M. Butterfly is based on the presumption that Westerners have falsely created and believe in the stereotype of the meek, submissive Oriental. How does western man’s blind acceptance of this stereotype make it possible for him to be duped by an Asian who plays up these stereotypes?
I. Thesis statement: The improbable scenario in M. Butterfly, where a man believes that his male lover is a woman, is only possible because the Western man believes stereotypes about the Oriental that are untrue.
II. The stereotype of the meek, submissive, loyal and true Asian woman are aptly represented in Puccini’s opera, Madame Butterfly.
A. Outline and define stereotypes of the Oriental women. Why do Western men find them attractive and alluring?
B. Cio-Cio-San, Butterfly, is meek and submissive. She is loyal to Pinkerton, a man unworthy of her love.
III. Gallimard is intrigued by the ideal version of love represented by the submissive and loyal Oriental woman in the Puccini opera. He falls for a “woman” who exhibits all these traits because they conform to his expectations.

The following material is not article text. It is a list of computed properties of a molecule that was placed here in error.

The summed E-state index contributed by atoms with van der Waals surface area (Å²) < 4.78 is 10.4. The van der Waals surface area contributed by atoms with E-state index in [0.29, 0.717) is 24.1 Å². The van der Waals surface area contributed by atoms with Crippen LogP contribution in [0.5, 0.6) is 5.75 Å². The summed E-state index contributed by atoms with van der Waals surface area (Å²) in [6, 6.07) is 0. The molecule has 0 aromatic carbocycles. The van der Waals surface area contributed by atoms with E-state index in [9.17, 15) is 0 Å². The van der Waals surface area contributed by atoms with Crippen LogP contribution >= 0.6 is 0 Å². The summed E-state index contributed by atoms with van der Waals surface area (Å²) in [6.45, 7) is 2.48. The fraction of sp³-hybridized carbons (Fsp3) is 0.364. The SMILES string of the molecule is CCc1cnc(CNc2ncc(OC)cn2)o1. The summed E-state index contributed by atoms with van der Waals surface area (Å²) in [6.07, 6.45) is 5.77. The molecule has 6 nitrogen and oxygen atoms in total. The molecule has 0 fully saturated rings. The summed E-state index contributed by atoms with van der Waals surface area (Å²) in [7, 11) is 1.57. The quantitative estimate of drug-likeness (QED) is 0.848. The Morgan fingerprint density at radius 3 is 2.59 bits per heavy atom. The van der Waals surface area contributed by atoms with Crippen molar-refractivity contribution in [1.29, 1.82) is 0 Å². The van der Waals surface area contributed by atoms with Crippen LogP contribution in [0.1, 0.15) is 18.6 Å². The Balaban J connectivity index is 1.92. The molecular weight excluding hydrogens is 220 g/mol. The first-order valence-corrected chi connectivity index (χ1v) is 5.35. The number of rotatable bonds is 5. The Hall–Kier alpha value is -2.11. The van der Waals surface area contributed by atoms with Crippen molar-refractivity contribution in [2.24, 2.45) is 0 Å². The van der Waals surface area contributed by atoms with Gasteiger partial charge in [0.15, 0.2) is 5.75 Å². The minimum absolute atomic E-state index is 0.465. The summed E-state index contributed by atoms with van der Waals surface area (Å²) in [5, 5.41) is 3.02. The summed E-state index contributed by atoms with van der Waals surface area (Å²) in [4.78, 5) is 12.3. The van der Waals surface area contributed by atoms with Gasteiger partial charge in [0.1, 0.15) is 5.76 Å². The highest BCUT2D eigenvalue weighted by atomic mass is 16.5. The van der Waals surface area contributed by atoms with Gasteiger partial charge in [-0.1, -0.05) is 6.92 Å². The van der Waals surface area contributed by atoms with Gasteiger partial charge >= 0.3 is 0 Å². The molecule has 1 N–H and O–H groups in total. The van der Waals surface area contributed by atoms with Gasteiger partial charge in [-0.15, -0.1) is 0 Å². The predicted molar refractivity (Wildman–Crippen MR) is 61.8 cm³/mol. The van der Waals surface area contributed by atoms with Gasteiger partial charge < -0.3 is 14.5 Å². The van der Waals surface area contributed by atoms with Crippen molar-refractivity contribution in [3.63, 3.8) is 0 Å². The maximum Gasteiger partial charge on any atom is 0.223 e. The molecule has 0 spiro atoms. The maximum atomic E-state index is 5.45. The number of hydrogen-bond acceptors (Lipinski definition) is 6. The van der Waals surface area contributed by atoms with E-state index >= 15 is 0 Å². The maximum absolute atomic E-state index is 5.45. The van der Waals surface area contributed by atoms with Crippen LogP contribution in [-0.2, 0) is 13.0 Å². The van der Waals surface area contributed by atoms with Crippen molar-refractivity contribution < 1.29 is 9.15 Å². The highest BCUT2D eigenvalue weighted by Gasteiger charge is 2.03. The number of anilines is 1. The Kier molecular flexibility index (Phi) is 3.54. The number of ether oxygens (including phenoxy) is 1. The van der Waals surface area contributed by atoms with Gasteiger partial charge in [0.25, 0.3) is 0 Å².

A. Gallimard is not so much in love with a particular woman, rather he is in love with the ideal woman as represented in the Western stereotype of the Oriental woman.
B. Song is aware of this fallacy in Gallimard’s reasoning; Song exploits this weakness by exhibiting traits that reinforce the stereotype.
IV. Conclusion: If it had not been for the stereotype of the Oriental woman, Gallimard would not have believed his lover was a woman. Gallimard’s blind acceptance of a false stereotype leads him to overlook the completely obvious fact that his lover, Song, is a man.
The parallel structure that runs throughout the play, with constant references to Puccini’s opera, Madame...
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